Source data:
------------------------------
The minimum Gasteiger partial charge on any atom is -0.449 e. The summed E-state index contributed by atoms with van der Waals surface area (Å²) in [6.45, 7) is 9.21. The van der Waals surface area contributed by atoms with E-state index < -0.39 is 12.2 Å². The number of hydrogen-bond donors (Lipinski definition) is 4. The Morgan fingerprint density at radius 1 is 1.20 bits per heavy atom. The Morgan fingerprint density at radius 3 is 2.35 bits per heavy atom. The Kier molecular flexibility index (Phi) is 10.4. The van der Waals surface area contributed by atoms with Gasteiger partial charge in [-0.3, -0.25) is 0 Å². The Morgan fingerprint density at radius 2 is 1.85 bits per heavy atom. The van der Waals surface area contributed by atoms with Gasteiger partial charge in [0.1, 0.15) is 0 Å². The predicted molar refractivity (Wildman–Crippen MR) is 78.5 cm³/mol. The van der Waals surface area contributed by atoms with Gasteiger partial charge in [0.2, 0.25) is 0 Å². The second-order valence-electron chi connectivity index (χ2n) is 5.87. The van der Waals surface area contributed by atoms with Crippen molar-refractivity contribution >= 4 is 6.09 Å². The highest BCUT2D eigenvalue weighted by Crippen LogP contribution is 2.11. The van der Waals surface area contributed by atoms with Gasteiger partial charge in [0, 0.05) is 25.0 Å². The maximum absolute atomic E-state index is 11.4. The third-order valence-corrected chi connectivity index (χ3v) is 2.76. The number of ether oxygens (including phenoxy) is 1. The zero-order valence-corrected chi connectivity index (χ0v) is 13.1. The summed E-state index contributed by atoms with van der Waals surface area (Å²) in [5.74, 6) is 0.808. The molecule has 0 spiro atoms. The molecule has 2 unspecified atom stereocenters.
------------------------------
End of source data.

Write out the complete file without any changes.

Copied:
The minimum Gasteiger partial charge on any atom is -0.449 e. The summed E-state index contributed by atoms with van der Waals surface area (Å²) in [6.45, 7) is 9.21. The van der Waals surface area contributed by atoms with E-state index < -0.39 is 12.2 Å². The number of hydrogen-bond donors (Lipinski definition) is 4. The Morgan fingerprint density at radius 1 is 1.20 bits per heavy atom. The Morgan fingerprint density at radius 3 is 2.35 bits per heavy atom. The Kier molecular flexibility index (Phi) is 10.4. The van der Waals surface area contributed by atoms with Gasteiger partial charge in [-0.3, -0.25) is 0 Å². The Morgan fingerprint density at radius 2 is 1.85 bits per heavy atom. The van der Waals surface area contributed by atoms with Gasteiger partial charge in [0.1, 0.15) is 0 Å². The predicted molar refractivity (Wildman–Crippen MR) is 78.5 cm³/mol. The van der Waals surface area contributed by atoms with Gasteiger partial charge in [0.2, 0.25) is 0 Å². The second-order valence-electron chi connectivity index (χ2n) is 5.87. The van der Waals surface area contributed by atoms with Crippen molar-refractivity contribution >= 4 is 6.09 Å². The highest BCUT2D eigenvalue weighted by Crippen LogP contribution is 2.11. The van der Waals surface area contributed by atoms with Gasteiger partial charge in [0, 0.05) is 25.0 Å². The maximum absolute atomic E-state index is 11.4. The third-order valence-corrected chi connectivity index (χ3v) is 2.76. The number of ether oxygens (including phenoxy) is 1. The zero-order valence-corrected chi connectivity index (χ0v) is 13.1. The summed E-state index contributed by atoms with van der Waals surface area (Å²) in [5.74, 6) is 0.808. The molecule has 0 spiro atoms. The molecule has 2 unspecified atom stereocenters.